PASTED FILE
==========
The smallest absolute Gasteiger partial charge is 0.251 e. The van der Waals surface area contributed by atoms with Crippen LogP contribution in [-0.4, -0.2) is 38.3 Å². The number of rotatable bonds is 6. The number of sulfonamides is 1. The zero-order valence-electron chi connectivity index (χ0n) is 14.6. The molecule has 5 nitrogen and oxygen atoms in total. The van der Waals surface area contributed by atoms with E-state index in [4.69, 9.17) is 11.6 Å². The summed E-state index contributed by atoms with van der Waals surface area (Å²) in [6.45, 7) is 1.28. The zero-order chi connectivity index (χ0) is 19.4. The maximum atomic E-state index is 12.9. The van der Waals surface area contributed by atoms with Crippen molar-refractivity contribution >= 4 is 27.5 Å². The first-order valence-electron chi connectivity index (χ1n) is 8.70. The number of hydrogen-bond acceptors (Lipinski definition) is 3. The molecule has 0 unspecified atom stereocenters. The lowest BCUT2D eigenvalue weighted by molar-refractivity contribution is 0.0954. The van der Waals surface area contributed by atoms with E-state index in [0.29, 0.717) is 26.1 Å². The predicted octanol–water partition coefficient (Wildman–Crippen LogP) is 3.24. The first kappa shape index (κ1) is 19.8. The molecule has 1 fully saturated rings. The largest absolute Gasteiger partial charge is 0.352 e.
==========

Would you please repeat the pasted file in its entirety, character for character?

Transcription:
The smallest absolute Gasteiger partial charge is 0.251 e. The van der Waals surface area contributed by atoms with Crippen LogP contribution in [-0.4, -0.2) is 38.3 Å². The number of rotatable bonds is 6. The number of sulfonamides is 1. The zero-order valence-electron chi connectivity index (χ0n) is 14.6. The molecule has 5 nitrogen and oxygen atoms in total. The van der Waals surface area contributed by atoms with E-state index in [4.69, 9.17) is 11.6 Å². The summed E-state index contributed by atoms with van der Waals surface area (Å²) in [6.45, 7) is 1.28. The zero-order chi connectivity index (χ0) is 19.4. The maximum atomic E-state index is 12.9. The van der Waals surface area contributed by atoms with Crippen molar-refractivity contribution >= 4 is 27.5 Å². The first-order valence-electron chi connectivity index (χ1n) is 8.70. The number of hydrogen-bond acceptors (Lipinski definition) is 3. The molecule has 0 unspecified atom stereocenters. The lowest BCUT2D eigenvalue weighted by molar-refractivity contribution is 0.0954. The van der Waals surface area contributed by atoms with E-state index in [0.29, 0.717) is 26.1 Å². The predicted octanol–water partition coefficient (Wildman–Crippen LogP) is 3.24. The first kappa shape index (κ1) is 19.8. The molecule has 1 fully saturated rings. The largest absolute Gasteiger partial charge is 0.352 e.